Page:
Alternately, the operation of FIG. 1 applies to the intraoral camera system utilizing optical fiber 21 illustrated in FIGS. 4 and 5. Dentist 3 does nothing but operates dental mirror 36 with a built-in optical fiber (hereinafter referred to as “optical fiber dental mirror 36”) in the same way that he or she uses a regular dental mirror along line of view 5 of dentist 3 to cause CCD camera 35 attached to holder 33 to form a data image in the field of view of light transmitting aperture 11 of optical fiber dental mirror 36, received via optical fiber 21 to be displayed on LCD 30 of hand mirror type LCD monitor 2. Patient 4, therefore, can clearly see the area, which he or she is unable to see by holding hand-mirror type LCD monitor 2 at an appropriate position, along line of view 6, while lying horizontally on a bed. Dentist 3 can thus provide patient 4 the image which is nearly identical as that clearly viewed in the field of view of reflector 10 of optical fiber dental mirror 36 without looking into another monitor or similar device.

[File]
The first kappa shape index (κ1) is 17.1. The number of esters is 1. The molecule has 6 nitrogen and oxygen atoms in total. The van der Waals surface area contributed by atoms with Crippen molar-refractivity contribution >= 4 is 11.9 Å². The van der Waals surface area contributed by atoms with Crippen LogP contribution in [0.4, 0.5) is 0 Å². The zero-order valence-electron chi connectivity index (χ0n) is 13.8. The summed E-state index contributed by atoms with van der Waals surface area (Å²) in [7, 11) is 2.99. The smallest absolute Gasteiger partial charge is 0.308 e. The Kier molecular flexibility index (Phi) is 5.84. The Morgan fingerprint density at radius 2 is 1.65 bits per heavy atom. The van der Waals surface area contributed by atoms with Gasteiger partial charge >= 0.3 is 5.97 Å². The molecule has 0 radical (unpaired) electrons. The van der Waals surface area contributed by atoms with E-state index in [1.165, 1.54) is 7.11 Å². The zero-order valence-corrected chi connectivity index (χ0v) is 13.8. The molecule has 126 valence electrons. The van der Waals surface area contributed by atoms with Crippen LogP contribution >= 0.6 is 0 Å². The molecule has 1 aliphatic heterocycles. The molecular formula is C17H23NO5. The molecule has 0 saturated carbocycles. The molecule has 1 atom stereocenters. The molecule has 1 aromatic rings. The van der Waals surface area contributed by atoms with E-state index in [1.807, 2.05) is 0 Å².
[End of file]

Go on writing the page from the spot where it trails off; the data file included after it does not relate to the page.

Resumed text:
In the mouth, the surface of reflector 10 and light transmitting aperture 11 tend to collect moisture due to the patient's breathing or saliva, the use of cooling water or the like. For a good view, a flow of air may be created in the patient's mouth by injecting air through jet nozzle 23 and vacuuming the air from suction port 24 as illustrated in FIG. 6. Drying of inside the patient's mouth can thus be prevented.

In addition, storing or delivering digital image data through internet or the like help provide standardized medical technology to remote areas, preventing occurrence of malpractice, thereby enhancing evidence based medicine (EMB) policy.

Although the present invention applies to a CCD dental mirror, applications are not limited to the CCD camera, jet nozzle, suction port, optical fiber, the shape of optical fiber cable, hand-mirror type LCD monitor, and transmission means from the CCD dental mirror and delivery means are not limited to these embodiments illustrated in the drawings either. These embodiments may be modified in anyway possible as long as the spirit of the present invention is maintained.

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Classifications
U.S. Classification433/31, 348/66
International ClassificationH04N7/18, A61B1/247, A61C1/00
Cooperative ClassificationA61B1/05, A61B1/07, A61B1/247
European ClassificationA61B1/247
Legal Events
DateCodeEventDescription
Oct 23, 2013FPAYFee payment
Year of fee payment: 4